This post initially appeared on another Library of Congress blog, Of the People: Widening the Path. Be sure to subscribe to that blog for updates and information about the Of the People initiative at the Library, which has been funded by the Andrew W. Mellon Foundation.
The Library of Congress and the American Folklife Center are thrilled to announce the official launch of the Community Collections grant program. These grants will support individuals or non-profit organizations in producing cultural documentation–photographs, interviews, audio or video recordings about their community from the community’s perspective. Materials gathered through this program will become part of the Library’s permanent collection, while locally-held copies can enhance (or seed) community archives. This exciting program is part of the larger Of the People initiative funded by the Mellon Foundation that creates dynamic opportunities for more people to engage with the Library. All activity under the initiative will expand the Library’s efforts to ensure that our historical record reflects a diversity of experiences, thus weaving a more inclusive American story.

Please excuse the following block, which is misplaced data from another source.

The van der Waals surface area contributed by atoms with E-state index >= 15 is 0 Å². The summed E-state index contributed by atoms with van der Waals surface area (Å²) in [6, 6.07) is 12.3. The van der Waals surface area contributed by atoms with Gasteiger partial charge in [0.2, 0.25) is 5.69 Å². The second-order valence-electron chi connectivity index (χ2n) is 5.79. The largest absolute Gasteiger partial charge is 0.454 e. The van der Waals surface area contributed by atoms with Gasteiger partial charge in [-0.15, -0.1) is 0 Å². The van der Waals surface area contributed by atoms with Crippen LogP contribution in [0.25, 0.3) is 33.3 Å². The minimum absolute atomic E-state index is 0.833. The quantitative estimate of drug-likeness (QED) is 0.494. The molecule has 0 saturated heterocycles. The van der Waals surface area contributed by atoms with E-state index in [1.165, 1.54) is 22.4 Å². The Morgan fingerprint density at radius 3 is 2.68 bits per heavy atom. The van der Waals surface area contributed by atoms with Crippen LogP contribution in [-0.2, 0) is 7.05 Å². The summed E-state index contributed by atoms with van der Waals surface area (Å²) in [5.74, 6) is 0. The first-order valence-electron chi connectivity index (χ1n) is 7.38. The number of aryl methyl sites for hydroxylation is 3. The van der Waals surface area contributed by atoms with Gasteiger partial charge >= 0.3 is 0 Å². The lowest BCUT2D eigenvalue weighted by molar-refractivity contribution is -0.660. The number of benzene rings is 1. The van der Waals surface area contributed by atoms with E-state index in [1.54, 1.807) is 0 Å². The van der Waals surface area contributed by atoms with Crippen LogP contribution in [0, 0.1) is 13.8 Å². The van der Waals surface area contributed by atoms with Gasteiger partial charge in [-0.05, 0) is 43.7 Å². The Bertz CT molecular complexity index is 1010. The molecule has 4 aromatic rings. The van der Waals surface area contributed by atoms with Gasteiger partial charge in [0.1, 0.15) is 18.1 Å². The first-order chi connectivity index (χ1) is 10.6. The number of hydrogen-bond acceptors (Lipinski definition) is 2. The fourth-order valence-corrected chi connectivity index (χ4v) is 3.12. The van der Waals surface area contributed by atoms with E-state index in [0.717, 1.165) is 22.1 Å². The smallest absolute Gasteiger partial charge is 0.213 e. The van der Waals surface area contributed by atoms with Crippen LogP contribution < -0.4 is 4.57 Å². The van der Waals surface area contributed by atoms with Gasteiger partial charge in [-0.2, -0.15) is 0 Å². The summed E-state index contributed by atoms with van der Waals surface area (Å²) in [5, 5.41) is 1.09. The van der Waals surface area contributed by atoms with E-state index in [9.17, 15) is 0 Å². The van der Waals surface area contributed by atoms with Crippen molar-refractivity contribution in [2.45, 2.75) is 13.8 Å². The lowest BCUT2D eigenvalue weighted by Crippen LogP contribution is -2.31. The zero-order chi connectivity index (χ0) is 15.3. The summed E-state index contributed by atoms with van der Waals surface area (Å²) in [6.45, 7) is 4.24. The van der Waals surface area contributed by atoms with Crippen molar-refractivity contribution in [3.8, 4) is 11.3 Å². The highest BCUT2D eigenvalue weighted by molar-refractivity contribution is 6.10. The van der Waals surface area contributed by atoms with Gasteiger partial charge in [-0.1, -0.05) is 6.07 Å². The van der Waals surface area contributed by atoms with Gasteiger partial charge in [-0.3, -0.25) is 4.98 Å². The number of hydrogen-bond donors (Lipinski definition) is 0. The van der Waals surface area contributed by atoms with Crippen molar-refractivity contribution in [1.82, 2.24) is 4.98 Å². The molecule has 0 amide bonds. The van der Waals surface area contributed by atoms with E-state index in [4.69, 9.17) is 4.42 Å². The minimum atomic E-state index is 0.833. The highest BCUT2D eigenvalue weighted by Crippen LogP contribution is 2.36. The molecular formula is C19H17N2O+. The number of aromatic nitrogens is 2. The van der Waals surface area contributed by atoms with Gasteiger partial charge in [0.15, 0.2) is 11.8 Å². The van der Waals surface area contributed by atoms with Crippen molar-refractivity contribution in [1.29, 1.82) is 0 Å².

Formal Notices of Funding Opportunity can be found on Grants.gov for individuals and for organizations. The due date for applications is September 7, 2021. Grants will be up to $50,000 ($60,000 if applicants intend to host a public program in their community), and will support projects of up to 12-months in length.
Support for applicants can be found here (individuals and organizations, and will be updated as more resources become available. Additionally, the Center will be holding informational webinars about the funding opportunity. The first one will be on August 11, 2021 at 4pm Eastern Time–register for the Zoom event here!
Since shortly after its inception in 1976 through the American Folklife Preservation Act (Public Law 94-201), the American Folklife Center at the Library of Congress has maintained a significant ethnographic archive. Now numbering about 6.5 million items and comprising just over 3400 distinct collections, the AFC archive contains documentation of diverse cultural communities and traditions spanning the late 1800s on through today. Beyond caring for these collections, the AFC has also actively built the collections by conducting large scale folklife survey projects between 1977 and 1998 around the country, training people in cultural documentation methods, and offering financial support through the Archie Green Fellowship program to build the Occupational Folklife Project. The Community Collections grant program builds on—and expands–such efforts.